Famous Musicians You Never Heard Of – Bob Hilliard

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By Dave Austin, “Music Professor”

A couple of days ago I was working in my studio, and as usual, had some music going on the sound system.  Although I’m not a great country music fan, I must admit, I’ve always enjoyed country-pop singer, Ronnie Milsap. So, when his “Any Day Now” (originally released by Chuck Jackson, 1962) came through the speakers, I drew a blank as to the songwriter of that tune.  Just as an aside, “An Day Now” has also been recorded by the likes of Elvis Presley, Percy Sledge, Franki Valli, Luther Vandross, James Brown and many others.    Upon checking, I found it was penned by Burt Bacharach and Bob Hilliard.  Most of all of us are familiar with many of Bacharach’s songs, but Hilliard, not so much.  It’s notable that Hilliard and Bacharach wrote more than two dozen songs together.  Over the years, I’ve seen Hilliard’s name on some song credits but never paid much attention.  Curiosity now piqued, I began some research on him.

Born in New York City as Hilliard Goldsmith, he began working in Tin Pan Alley soon after high school where he wrote his first hit, “The Coffee Song, at age 28.  The following year, he was on Broadway, writing successful scores for the musical comedies, Angel in the Wings and Hazel Flagg.  Unlike many songwriters whose careers are defined by one, perhaps two, genres, Hilliard wrote songs for Broadway, cast recordings and soundtracks, movie scores, both soft-rock pop and country artists, worked hand-in-hand with the greatest musical names of the era, and despite his many successes, (click here for a list of his songs) he is probably most remembered as the lyricist for the film score of Alice in Wonderland, including the words for the White Rabbit theme song, “I’m Late” and the unused Cheshire Cat song, “I’m Odd.”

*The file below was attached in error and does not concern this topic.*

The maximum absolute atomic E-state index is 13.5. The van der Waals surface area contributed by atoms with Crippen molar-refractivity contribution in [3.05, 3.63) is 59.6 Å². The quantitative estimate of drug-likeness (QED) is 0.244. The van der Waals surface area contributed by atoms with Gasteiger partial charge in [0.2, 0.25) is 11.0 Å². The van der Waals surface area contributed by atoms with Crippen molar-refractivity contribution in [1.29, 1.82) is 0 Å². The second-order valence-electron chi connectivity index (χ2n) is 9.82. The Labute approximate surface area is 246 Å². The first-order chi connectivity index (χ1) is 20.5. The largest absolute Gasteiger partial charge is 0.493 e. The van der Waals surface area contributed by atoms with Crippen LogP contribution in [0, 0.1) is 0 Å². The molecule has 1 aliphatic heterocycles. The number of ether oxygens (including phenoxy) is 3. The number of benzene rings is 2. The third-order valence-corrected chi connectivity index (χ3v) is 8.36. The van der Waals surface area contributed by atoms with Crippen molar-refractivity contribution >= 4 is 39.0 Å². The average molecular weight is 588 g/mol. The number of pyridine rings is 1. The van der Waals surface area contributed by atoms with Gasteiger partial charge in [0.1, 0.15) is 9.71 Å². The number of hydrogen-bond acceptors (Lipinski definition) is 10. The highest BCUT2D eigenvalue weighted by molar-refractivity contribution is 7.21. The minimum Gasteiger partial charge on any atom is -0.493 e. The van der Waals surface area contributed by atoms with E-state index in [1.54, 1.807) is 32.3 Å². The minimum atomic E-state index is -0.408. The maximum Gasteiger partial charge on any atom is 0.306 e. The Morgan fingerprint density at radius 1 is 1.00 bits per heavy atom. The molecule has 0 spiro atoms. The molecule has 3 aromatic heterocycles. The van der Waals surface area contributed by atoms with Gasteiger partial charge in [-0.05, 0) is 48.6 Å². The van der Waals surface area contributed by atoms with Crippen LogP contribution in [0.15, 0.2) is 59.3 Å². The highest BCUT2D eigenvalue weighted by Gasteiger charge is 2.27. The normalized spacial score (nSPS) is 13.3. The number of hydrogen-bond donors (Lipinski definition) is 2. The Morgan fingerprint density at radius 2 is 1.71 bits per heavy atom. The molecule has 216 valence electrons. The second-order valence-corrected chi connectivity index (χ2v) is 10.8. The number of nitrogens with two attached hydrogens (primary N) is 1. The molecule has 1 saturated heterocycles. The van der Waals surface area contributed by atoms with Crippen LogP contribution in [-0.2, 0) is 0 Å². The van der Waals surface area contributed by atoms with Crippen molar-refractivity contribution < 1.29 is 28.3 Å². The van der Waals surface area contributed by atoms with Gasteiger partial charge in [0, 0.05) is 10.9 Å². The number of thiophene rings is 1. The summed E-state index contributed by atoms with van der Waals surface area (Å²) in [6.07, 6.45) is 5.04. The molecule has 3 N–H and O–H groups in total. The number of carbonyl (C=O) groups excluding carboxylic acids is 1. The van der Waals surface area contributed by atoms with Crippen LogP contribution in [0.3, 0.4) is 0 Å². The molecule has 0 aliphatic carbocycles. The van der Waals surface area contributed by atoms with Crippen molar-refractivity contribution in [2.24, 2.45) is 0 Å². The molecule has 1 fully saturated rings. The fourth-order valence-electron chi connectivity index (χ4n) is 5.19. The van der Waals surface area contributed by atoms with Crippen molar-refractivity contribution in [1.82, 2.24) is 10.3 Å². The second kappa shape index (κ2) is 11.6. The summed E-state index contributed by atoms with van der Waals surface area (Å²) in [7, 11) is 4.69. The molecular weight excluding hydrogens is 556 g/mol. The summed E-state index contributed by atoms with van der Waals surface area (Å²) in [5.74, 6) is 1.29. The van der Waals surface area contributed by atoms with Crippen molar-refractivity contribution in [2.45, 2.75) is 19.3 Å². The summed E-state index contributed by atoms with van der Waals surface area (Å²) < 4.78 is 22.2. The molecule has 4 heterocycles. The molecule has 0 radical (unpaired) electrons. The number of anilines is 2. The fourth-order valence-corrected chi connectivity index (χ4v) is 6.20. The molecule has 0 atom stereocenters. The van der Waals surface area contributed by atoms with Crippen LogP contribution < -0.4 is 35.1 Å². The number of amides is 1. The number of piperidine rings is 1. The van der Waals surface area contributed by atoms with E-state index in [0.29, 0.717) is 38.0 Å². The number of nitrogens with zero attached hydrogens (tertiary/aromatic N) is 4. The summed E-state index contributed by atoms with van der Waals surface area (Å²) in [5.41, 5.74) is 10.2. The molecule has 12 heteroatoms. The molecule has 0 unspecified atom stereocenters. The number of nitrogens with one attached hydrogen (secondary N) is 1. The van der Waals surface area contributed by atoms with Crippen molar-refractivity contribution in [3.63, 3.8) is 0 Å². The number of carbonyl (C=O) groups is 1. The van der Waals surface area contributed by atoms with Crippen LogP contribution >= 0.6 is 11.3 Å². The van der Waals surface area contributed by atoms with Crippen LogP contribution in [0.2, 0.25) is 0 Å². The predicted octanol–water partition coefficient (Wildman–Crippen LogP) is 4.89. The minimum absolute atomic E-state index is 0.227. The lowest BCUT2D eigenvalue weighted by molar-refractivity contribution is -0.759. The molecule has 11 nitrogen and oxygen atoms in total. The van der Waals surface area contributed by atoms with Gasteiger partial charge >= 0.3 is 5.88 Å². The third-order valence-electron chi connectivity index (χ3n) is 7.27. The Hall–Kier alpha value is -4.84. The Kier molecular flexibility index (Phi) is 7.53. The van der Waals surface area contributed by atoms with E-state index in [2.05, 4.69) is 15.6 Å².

He also wrote music for a number of Hollywood films and worked as a lyricist and composer not only with Burt Bacharach, but also Sammy FainJule Styne and several other famous composers.

With a career that spanned more than three decades, and mostly regarded as a Broadway and movie composer, Hilliard turned out quite a number of pop and country songs including “Bouquet of  Roses,” Eddy Arnold, Mickey Gilley, etc. “Dear Hearts and Gentle People, “ Dinah Shore, Gordon MacRae, Bob Crosby, etc.,  “In the Wee Small Hours of the Morning,” Frank Sinatra, (Hilliard’s biggest hit), Johnny Mathis, Andy Williams, Barbra Streisand, etc., “Please Stay,”  Drifters, Jonathan Butler, Elvis Costello and others.  Hilliard also scored with the 1963 #1 pop classic, “Our Day Will Come” by Ruby & the Romantics.

Along with Bacharach, Hilliard also wrote “Tower of Strength,” a #5 Hit for Gene McDaniels.  “My Little Corner of the Word,” was a country hit for Connie Smith, and later, Marie Osmond.  Another of his country-pop songs was “A Poor Man’s Roses (or a Rich Man’s Gold),” producing hits for Patti Page, Reba McEntire and Patsy Cline.

Hilliard’s career, unfortunately, was cut short when he died in Hollywood in 1971 at the age of 53.  He was inducted into the songwriters Hall of Fame in 1983.

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